As noted above, Clabby Analytics has been covering the evolution of new types of server designs since 2011. What we are seeing are designs that employ several different types of microprocessors in order to exponentially improve computing performance. We are also seeing faster busses and the introduction of new interfaces that speed data delivery to/from these processors. Further, we’re seeing great improvements in networking speed and reduced latency, thanks to the use of protocols such as remote distributed memory access (RDMA).
Some of the design changes in server hardware that are leading to greatly accelerated performance include the use of GPUs, CPUs and/or FPGAs within the same server environments. In this 2011 white paper we described an appliance known as the IBM DB2 Analytics Accelerator that uses field programmable gate arrays (FPGAs) and Intel processors to offload complex query processing from mainframes. In October, 2013, we profiled a vendor by the name of VelociData that uses processors to accelerate communications (delivering data at line speed to workload processors); that uses graphical processing units (GPUs) to accelerate parallel processing; and that uses x86-based processors to process serial aspects of a given workload.
That same month, we also described a processing environment known as “The Now Factory” that uses FPGAs to feed internal Intel processors that handle parallel and serial tasks. (During the OpenPOWER Summit I was allowed to visit the GPU Technical Conference [hosted at the same site] where I saw several POWER/NVIDIA accelerated server models – as well as several x86-based NVIDIA-based accelerated servers. Accelerated systems with GPUs and FPGAs are finally becoming mainstream in commercial server design).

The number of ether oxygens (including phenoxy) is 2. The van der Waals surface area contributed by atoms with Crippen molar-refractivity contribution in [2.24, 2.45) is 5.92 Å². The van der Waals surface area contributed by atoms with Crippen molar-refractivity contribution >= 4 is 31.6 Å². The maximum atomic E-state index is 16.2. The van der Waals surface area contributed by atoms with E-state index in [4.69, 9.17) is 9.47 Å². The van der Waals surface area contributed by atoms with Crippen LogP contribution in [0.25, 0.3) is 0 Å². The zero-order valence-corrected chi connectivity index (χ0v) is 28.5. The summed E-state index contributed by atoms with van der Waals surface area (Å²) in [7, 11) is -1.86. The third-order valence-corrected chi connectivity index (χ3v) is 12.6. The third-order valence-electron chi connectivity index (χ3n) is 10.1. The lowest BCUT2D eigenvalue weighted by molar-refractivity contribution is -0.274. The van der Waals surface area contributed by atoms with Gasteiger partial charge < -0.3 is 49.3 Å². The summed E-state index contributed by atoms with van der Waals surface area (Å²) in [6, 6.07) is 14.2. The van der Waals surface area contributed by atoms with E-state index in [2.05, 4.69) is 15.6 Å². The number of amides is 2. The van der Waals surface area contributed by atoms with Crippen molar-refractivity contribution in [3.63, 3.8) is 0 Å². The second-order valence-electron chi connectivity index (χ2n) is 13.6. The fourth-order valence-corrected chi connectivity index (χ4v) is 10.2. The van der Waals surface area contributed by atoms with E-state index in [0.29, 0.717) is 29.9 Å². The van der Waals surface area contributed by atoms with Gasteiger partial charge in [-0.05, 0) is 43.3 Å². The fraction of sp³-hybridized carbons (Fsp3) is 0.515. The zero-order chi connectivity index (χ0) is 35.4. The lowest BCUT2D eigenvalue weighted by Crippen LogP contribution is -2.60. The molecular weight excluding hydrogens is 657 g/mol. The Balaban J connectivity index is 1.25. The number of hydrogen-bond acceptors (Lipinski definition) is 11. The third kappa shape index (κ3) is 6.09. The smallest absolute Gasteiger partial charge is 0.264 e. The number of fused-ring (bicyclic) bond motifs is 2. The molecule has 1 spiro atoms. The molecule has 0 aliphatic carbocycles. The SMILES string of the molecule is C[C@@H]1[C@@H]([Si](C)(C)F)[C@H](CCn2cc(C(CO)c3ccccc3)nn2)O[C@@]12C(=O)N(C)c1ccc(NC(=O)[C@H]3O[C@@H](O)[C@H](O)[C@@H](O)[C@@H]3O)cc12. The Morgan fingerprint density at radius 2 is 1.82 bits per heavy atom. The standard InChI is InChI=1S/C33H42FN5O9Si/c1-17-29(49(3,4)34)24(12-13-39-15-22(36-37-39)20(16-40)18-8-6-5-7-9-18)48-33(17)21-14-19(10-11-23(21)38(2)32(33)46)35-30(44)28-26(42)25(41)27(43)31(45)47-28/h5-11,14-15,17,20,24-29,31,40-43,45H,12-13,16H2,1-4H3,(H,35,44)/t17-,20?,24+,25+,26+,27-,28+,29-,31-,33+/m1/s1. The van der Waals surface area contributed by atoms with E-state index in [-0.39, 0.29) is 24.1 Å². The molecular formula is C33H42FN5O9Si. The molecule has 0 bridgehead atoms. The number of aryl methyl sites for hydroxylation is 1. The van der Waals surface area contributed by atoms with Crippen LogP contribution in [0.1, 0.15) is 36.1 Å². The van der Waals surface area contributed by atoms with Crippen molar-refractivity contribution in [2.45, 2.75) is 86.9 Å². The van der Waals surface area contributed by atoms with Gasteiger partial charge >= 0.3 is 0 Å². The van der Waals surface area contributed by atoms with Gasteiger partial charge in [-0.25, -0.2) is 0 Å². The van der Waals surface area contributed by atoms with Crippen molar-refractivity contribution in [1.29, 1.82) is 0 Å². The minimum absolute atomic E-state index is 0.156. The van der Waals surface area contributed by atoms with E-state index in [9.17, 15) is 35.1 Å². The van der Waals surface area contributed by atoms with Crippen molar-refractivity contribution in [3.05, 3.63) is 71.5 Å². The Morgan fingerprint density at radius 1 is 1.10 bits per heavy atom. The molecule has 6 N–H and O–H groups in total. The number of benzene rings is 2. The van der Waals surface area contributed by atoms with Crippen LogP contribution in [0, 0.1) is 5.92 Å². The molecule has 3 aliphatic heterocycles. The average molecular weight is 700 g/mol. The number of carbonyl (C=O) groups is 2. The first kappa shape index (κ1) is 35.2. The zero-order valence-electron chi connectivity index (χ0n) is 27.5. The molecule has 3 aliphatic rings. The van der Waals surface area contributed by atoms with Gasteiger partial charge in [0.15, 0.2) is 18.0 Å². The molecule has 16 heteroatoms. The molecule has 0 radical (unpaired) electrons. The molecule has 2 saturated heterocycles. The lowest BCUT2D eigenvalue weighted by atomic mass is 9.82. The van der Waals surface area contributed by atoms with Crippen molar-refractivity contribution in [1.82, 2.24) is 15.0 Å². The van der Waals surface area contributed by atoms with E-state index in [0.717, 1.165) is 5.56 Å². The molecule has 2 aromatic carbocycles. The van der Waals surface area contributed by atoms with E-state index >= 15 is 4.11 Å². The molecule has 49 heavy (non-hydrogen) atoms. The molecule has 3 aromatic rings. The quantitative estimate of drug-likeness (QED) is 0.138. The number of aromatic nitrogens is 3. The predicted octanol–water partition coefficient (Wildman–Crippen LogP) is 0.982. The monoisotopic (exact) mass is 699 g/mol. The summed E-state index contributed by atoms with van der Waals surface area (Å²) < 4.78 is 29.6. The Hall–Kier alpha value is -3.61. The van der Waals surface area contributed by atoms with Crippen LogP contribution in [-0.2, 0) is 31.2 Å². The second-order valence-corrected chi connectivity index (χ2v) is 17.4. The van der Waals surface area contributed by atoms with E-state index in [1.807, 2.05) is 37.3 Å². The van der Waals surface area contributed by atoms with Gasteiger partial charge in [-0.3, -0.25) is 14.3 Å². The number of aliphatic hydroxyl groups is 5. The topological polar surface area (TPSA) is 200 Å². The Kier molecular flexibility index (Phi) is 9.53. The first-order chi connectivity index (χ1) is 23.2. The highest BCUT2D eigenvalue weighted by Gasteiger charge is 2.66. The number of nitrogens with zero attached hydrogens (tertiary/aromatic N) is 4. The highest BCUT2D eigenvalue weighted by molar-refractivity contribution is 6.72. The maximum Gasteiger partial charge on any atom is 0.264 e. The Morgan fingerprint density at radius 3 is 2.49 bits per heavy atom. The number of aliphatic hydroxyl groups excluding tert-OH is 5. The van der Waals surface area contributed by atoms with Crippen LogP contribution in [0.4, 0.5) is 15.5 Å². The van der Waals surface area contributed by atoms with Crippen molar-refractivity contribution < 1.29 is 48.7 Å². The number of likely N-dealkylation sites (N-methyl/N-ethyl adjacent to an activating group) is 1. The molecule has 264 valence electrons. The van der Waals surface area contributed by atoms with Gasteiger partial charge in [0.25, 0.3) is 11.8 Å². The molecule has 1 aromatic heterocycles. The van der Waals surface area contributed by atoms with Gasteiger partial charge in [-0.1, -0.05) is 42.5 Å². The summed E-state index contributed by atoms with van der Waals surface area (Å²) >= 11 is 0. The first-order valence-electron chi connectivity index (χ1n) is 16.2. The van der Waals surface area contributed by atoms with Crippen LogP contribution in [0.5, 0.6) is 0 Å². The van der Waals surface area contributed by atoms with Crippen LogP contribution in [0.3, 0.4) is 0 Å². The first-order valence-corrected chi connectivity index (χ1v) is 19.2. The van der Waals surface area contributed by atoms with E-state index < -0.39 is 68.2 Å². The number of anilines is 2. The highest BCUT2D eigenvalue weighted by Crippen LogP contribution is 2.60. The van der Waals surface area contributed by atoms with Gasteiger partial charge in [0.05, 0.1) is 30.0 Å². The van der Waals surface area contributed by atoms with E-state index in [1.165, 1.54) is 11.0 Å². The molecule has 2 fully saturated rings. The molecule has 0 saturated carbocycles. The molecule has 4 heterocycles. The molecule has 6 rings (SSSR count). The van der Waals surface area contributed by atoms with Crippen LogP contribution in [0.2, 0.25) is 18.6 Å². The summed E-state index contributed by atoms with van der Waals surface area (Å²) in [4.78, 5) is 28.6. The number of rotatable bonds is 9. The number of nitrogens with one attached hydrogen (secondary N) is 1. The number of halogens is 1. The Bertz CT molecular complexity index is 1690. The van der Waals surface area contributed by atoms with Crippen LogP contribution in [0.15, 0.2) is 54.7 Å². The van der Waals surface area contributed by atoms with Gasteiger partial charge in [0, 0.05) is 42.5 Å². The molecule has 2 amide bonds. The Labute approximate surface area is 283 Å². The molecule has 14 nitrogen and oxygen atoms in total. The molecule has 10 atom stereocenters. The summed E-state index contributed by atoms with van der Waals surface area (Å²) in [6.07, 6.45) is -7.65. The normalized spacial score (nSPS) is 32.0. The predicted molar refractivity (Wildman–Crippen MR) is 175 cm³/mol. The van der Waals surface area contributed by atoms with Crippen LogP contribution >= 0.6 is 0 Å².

As for networking improvements, in November, 2014, we described in this report how new interfaces are streamlining FLASH memory and storage interactions with processors in this report – paving the way for comparatively lower cost in-memory FLASH configurations. In February, 2015, we wrote a report that described how a RDMA is being used to facilitate data transfer from the memory in one computer to the memory of another at high speed with little central processing unit (CPU) involvement. We also noted in this report that, as a result of the increasing use of this protocol, enterprises are now buying faster network switches in order to execute certain workloads more quickly (Melanox, an OpenPOWER founding member and leader in high-speed switches confirmed this trend). So accelerated network performance is also becoming mainstream.
As for streamlined interfaces between storage and the CPU, we wrote in this report about IBM’s CAPI interface for POWER8 which breaks down barriers between the CPU and underlying hardware. That makes it possible for large banks of FLASH memory or coprocessors such as FPGA’s and GPUs to interact in a low-overhead manner with POWER8 processors.
All of this acceleration activity in server design is leading to the creation of ever more powerful, ever more scalable server environments. And many of the components to build accelerated POWER8-based systems designs were shown and/or discussed at the OpenPOWER Foundation Summit.
One theme that I constantly heard at the Summit was “ultimately, technology is interesting – but solutions are more important.” One of the first lessons that I learned in the computing industry (as a sales rep back in the 1970s) was: “customers buy solutions.” So I agree with the presenters who emphasized that applications which perform functions users need are the real end game. I saw a few applications at the Summit that could take advantage of some of the advanced accelerated systems designs – but, at future Summits, I want to see many, many more.
In a way, however, I disagree with those who overemphasized the importance of applications. I still see the POWER8 processor as one of the most powerful processors in the industry (see this report for why) – and with the accelerators being developed in the OpenPOWER ecosystem, it is going to be hard for other processors (including Intel and ARM silicon) to match some of the acceleration speeds that will be achieved by POWER8 and successive generations. So yes – applications are key; but don’t forget that underlying infrastructure can also deliver Quality-of-Service and performance advantages that cannot be achieved using other types of platforms.